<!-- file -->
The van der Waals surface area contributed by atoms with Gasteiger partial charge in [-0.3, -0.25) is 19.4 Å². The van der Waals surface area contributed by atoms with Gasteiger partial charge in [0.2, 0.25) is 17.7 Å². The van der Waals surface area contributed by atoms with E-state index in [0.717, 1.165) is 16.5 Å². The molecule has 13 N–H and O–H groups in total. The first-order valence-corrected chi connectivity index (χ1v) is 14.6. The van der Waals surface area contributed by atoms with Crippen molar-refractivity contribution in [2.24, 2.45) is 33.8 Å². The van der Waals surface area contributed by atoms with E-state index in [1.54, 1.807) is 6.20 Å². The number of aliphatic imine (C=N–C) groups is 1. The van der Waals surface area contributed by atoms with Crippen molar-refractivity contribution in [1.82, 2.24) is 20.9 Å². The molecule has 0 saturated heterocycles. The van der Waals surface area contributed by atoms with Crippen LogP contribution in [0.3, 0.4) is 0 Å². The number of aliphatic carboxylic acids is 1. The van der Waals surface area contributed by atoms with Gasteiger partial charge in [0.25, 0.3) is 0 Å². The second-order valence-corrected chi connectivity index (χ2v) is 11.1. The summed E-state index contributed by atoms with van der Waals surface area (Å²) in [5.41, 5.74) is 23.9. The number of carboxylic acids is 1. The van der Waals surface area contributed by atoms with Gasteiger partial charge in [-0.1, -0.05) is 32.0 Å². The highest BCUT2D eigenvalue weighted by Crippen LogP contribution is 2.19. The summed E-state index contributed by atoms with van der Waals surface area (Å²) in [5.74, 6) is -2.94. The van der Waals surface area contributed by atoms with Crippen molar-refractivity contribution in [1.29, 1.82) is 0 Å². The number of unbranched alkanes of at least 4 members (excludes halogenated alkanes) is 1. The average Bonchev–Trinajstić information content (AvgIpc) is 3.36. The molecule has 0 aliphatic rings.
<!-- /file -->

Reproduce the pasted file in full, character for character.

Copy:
The van der Waals surface area contributed by atoms with Gasteiger partial charge in [-0.3, -0.25) is 19.4 Å². The van der Waals surface area contributed by atoms with Gasteiger partial charge in [0.2, 0.25) is 17.7 Å². The van der Waals surface area contributed by atoms with E-state index in [0.717, 1.165) is 16.5 Å². The molecule has 13 N–H and O–H groups in total. The first-order valence-corrected chi connectivity index (χ1v) is 14.6. The van der Waals surface area contributed by atoms with Crippen molar-refractivity contribution in [2.24, 2.45) is 33.8 Å². The van der Waals surface area contributed by atoms with E-state index in [1.54, 1.807) is 6.20 Å². The number of aliphatic imine (C=N–C) groups is 1. The van der Waals surface area contributed by atoms with Crippen molar-refractivity contribution in [1.82, 2.24) is 20.9 Å². The molecule has 0 saturated heterocycles. The van der Waals surface area contributed by atoms with Crippen LogP contribution in [0.3, 0.4) is 0 Å². The number of aliphatic carboxylic acids is 1. The van der Waals surface area contributed by atoms with Gasteiger partial charge in [0.25, 0.3) is 0 Å². The second-order valence-corrected chi connectivity index (χ2v) is 11.1. The summed E-state index contributed by atoms with van der Waals surface area (Å²) in [5.41, 5.74) is 23.9. The number of carboxylic acids is 1. The van der Waals surface area contributed by atoms with Gasteiger partial charge in [-0.1, -0.05) is 32.0 Å². The highest BCUT2D eigenvalue weighted by Crippen LogP contribution is 2.19. The summed E-state index contributed by atoms with van der Waals surface area (Å²) in [5.74, 6) is -2.94. The van der Waals surface area contributed by atoms with Crippen molar-refractivity contribution in [1.29, 1.82) is 0 Å². The number of unbranched alkanes of at least 4 members (excludes halogenated alkanes) is 1. The average Bonchev–Trinajstić information content (AvgIpc) is 3.36. The molecule has 0 aliphatic rings.